Tree-Hugging Dirt Worship

November 21, 2011

I Earn an “F” in “Surviving Armageddon”

Filed under: gardening — Tags: , — paragardener @ 5:07 pm

I had big plans this summer for vegetable gardening. Besides the need to make one’s own food following the end of the world, the vegetables at Kroger are pretty much crap that rabbits couldn’t live on, so veggie gardening is of immediate practical importance.

Over the spring, I was paying bills down, so I put off starting the (vegetable) garden until I could afford the lumber, screws and little bit of outside soil I needed to build raised beds, plus some nice transplants to pop in the dirt. Then, my Iron Triangle collapsed, sending me reeling into the wasteland of the economically marginalized.

The Iron Triangle is: home, automobile, and job. Having no home or no auto makes it hard to have a job. Having no job makes it hard to keep your home and keep your auto running. Lose one piece of the Triangle, and it collapses: you are flatlined. In my case, it was the car that died. In fact, I put hundreds of dollars into fixing it, before scrapping it and shelling money out to get the back-up car running… (there went my last chance for tomatoes…) but the back-up car died after a mere $1,500 in various repairs.

I even made my dad stop by my house on his way home from work to drop off my old bicycle, which is truly a more practical form of transport than the energy-sucking, road-rage-inducing car. The bike had a tire about to pop, so it needed repairs before it was really safe to ride. Did the tire get changed out? No, instead money went into buying our friends gasoline and oil changes, so that we could borrow their cars all the time. Cars were still needed, for hauling 50-pound sacks of dog food, and going the miles to get out of Detroit to shop at the Kroger of Habit to buy sacks of barely-edible pale-assed Kroger vegetables. By the time my finances were recovered enough to buy the tire without wincing, I was thinking “hmm, snow coming down soon.”

The short-term, hand-to-mouth thinking extended to my drinking life. “Getting ingredients together for a 5-gallon batch of wine looks like a lot of money: I’d better just get one more twelve-pack o’ beer!”

Eventually, the cable bill lapsed, the blog could not be written, and entertainment consisted of DVDs and books Tam & I already owned. Working from home, I did not lose my job with my transportation, and money eventually got better. I hope to soon have a car again, so that life can go on in its usual suburban consumerist death spiral.

If we have a sudden, drastic economic collapse (hyperinflation, or California sliding into the ocean…), people won’t be ready in time. Before you see people’s lawns turned into gardens, you’ll see someone get knifed in the street for a gas can.

I had lots of time this Fall for cleaning and organizing. I uncovered: a big cube of peat moss, a rubber band of old seed packets, and plastic planters of every size and description. “Why, Dorothy,” said the good witch, “you could have had a vegetable garden any time you wanted it!” Hopefully, the next time collapse visits me, I won’t just stand there flat-footed and let it bowl me over.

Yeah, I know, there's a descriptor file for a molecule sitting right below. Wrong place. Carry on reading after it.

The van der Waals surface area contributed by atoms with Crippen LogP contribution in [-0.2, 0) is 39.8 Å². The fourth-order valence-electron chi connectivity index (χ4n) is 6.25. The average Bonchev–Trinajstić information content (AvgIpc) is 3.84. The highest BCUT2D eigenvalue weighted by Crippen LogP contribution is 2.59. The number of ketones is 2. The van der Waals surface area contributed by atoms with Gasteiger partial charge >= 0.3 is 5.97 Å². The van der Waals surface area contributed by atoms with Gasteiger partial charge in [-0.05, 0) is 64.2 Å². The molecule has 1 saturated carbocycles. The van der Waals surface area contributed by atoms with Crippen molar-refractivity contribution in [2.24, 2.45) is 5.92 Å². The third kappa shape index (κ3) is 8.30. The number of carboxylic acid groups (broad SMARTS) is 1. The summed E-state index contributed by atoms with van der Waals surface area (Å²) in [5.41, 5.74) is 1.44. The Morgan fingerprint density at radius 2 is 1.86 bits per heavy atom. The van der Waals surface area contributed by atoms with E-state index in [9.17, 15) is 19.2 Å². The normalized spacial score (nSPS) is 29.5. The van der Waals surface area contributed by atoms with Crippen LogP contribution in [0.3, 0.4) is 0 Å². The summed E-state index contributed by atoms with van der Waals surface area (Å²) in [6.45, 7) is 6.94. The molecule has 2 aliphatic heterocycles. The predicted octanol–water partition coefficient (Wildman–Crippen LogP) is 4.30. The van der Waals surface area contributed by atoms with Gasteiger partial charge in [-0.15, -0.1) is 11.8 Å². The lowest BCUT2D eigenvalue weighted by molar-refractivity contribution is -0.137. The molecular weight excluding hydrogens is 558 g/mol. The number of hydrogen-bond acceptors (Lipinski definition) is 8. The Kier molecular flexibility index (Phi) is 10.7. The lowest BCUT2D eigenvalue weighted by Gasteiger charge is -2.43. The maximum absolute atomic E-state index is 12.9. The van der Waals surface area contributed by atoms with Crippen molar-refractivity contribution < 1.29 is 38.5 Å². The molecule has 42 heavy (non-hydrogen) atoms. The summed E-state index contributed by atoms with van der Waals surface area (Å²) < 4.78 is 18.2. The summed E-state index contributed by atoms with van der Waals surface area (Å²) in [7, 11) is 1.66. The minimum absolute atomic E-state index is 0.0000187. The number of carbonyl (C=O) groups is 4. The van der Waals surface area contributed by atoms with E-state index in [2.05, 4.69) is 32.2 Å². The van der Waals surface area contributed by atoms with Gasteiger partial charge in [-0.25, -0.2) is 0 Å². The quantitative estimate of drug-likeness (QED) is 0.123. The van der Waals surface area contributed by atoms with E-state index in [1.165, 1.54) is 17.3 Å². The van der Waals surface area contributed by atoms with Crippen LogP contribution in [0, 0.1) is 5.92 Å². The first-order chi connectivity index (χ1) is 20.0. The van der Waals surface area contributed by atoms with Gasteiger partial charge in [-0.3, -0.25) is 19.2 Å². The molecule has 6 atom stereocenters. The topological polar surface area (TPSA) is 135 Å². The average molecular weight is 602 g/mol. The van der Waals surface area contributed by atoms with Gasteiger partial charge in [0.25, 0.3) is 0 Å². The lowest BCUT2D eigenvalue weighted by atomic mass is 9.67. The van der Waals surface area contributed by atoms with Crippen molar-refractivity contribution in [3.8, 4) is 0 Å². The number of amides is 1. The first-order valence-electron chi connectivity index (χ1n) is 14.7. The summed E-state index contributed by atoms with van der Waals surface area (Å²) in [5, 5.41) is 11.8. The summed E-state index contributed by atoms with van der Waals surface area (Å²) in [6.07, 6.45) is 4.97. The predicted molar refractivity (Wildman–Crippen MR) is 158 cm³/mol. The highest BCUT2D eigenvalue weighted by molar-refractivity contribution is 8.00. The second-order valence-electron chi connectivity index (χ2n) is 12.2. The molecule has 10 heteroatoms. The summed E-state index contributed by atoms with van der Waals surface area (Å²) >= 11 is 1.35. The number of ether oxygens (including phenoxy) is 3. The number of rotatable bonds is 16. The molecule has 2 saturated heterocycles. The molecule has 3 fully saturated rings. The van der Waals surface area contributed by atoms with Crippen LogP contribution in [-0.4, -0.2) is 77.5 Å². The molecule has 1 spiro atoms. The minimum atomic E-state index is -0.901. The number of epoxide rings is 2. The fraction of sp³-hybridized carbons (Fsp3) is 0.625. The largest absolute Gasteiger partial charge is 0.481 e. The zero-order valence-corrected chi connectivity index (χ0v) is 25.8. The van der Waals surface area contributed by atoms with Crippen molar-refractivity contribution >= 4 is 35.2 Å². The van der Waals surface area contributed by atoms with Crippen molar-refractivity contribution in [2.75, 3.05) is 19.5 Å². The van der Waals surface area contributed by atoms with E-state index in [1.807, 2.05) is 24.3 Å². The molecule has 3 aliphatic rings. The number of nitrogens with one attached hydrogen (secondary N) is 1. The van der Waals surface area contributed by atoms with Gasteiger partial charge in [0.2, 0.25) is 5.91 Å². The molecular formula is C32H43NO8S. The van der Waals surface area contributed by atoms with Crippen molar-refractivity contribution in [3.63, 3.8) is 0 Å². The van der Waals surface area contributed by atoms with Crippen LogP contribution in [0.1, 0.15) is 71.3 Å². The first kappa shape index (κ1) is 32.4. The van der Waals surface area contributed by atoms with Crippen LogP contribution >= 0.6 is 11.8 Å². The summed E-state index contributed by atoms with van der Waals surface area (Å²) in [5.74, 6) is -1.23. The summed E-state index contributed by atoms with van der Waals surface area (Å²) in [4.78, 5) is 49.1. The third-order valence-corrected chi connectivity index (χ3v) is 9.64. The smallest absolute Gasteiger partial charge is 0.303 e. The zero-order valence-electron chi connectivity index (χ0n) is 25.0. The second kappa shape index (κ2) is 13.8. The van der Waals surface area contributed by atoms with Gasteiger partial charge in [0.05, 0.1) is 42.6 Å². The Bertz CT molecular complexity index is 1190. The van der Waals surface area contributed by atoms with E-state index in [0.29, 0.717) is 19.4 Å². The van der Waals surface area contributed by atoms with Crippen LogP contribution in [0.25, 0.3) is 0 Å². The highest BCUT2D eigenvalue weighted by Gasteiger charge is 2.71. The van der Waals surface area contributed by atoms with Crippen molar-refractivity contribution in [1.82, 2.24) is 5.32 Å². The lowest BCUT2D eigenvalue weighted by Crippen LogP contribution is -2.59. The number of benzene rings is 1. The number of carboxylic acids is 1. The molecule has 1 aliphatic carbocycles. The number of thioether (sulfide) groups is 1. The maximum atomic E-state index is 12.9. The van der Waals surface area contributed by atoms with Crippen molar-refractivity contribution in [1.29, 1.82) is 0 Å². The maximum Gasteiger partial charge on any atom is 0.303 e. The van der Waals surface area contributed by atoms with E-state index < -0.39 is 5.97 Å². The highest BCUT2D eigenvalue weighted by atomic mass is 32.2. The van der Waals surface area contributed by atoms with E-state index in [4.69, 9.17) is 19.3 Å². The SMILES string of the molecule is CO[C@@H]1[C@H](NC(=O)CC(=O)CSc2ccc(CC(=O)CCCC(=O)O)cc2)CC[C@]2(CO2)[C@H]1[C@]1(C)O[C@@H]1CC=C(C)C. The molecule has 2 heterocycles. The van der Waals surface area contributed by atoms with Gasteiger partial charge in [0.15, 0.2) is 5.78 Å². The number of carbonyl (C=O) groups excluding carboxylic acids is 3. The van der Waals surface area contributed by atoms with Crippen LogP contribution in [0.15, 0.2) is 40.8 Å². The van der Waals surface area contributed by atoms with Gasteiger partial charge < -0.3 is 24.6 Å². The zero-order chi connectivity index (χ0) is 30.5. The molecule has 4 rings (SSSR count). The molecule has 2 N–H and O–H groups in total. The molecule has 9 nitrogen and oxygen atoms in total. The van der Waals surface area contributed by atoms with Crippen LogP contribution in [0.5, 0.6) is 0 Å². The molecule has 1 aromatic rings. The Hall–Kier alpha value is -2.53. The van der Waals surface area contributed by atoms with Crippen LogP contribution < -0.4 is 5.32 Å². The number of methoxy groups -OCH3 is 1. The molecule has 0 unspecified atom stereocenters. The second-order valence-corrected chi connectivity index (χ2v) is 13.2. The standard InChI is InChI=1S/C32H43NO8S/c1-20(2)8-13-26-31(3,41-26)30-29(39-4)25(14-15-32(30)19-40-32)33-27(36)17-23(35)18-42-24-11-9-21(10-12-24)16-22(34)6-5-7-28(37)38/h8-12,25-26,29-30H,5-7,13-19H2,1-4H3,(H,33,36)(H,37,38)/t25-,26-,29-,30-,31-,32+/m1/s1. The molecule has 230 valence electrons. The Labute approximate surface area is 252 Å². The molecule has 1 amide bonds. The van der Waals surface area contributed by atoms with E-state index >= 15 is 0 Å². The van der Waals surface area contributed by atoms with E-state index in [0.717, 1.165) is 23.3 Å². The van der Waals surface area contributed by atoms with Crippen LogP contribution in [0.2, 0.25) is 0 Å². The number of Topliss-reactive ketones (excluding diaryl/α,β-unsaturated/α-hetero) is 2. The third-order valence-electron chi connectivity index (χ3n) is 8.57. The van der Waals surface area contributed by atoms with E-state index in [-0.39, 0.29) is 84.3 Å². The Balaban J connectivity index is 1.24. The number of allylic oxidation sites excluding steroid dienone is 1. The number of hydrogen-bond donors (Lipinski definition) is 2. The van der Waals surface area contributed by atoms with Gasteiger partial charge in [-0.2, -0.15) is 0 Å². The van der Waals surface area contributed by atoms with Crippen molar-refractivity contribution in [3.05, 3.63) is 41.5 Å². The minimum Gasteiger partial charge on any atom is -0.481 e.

1. Wow, man, I was wondering what happened to your blog. I’ve been following it since around the time you wrote about “illegal gardening” because I like your stuff on gardening and anarchic sense of humor; I dig the musical taste expressed in your blues postings too. Your guitar skills seem pretty good from the Youtube thing I saw. I’ve been playing for years now and just started with three other folks in a band, though we don’t play nearly as much blues style stuff as I’d like. I’d describe most of our tunes as blues infused folk. I’m supposed to put up a Facebook page for us and if you’re interested, I’ll let you know when it’s up.

    Sorry to hear about your monetary troubles, but this is NOT a good economy. Thus, I don’t see how you could properly be graded as an “F”. If you are an “F” and the grading is per a curve, imagine how poorly the economic geniuses running our national monetary policy would rate?:) I just got a new job with good salary, company car and solid bennies but it seems I’m barely squeaking by. If I didn’t have a car from my job, I wouldn’t be above water, I don’t think. My bills get paid, but there’s hardly anything left over, so would I earn a “C” or “D’ on your incredibly difficult curve? Also, if your triangle theory has any merit, wouldn’t an “F” be someone who manages to actually lose all three points of the triangle and not just one as it seems you did (as I assume your housing and job remained intact)?

    Anyway, keep the faith and it’s a pleasure to be able to read your blog again.

    Comment by julian — November 25, 2011 @ 9:14 pm

    • Well, the reason for the harsh “F” is that I didn’t even have to fight off hoards of zombies. The hard thing about squeaking by is that with all money going into bills and the car, how do you invest in things like the garden and fermentation vessels and a flock of chickens and better insulation, all of which would help you with surviving “off-the-grid” or during times of grid failure? The concern is to pull out of the global economy a bit, to have some independence so that I’m not stranded, waiting around for someone to feed me, like the poor cosmonaut who was left on the space station for months while the USSR fell apart. In a general collapse (not a merely household one), the money people earn at their jobs becomes worthless, moving around by car becomes an adventure, and those who keep their homes may find them impossible to heat, cool and maintain. I was merely being tested on the no-car front.
      Glad to hear from you again, please send me the Facebook link when you get it going.

      Comment by paragardener — November 26, 2011 @ 6:26 pm

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